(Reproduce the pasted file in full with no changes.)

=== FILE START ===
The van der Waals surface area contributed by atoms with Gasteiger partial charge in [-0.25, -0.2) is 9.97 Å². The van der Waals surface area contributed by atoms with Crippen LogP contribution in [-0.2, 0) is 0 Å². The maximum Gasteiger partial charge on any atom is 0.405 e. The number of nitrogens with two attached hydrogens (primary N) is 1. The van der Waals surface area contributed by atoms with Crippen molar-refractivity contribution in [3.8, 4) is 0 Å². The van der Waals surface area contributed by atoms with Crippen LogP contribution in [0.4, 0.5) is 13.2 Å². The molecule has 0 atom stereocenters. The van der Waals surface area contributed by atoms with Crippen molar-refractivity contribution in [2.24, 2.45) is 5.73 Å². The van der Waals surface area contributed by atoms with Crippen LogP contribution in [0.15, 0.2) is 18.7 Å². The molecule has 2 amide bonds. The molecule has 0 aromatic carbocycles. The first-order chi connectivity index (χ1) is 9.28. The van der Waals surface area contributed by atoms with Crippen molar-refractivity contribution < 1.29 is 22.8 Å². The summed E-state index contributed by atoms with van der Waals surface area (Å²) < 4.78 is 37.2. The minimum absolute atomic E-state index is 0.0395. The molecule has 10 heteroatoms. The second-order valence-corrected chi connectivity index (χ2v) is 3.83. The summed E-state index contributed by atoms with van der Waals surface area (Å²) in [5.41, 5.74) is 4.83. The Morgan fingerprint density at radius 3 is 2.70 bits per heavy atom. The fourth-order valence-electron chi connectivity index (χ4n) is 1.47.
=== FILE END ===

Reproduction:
The van der Waals surface area contributed by atoms with Gasteiger partial charge in [-0.25, -0.2) is 9.97 Å². The van der Waals surface area contributed by atoms with Crippen LogP contribution in [-0.2, 0) is 0 Å². The maximum Gasteiger partial charge on any atom is 0.405 e. The number of nitrogens with two attached hydrogens (primary N) is 1. The van der Waals surface area contributed by atoms with Crippen molar-refractivity contribution in [3.8, 4) is 0 Å². The van der Waals surface area contributed by atoms with Crippen LogP contribution in [0.4, 0.5) is 13.2 Å². The molecule has 0 atom stereocenters. The van der Waals surface area contributed by atoms with Crippen molar-refractivity contribution in [2.24, 2.45) is 5.73 Å². The van der Waals surface area contributed by atoms with Crippen LogP contribution in [0.15, 0.2) is 18.7 Å². The molecule has 2 amide bonds. The molecule has 0 aromatic carbocycles. The first-order chi connectivity index (χ1) is 9.28. The van der Waals surface area contributed by atoms with Crippen molar-refractivity contribution < 1.29 is 22.8 Å². The summed E-state index contributed by atoms with van der Waals surface area (Å²) < 4.78 is 37.2. The minimum absolute atomic E-state index is 0.0395. The molecule has 10 heteroatoms. The second-order valence-corrected chi connectivity index (χ2v) is 3.83. The summed E-state index contributed by atoms with van der Waals surface area (Å²) in [5.41, 5.74) is 4.83. The Morgan fingerprint density at radius 3 is 2.70 bits per heavy atom. The fourth-order valence-electron chi connectivity index (χ4n) is 1.47.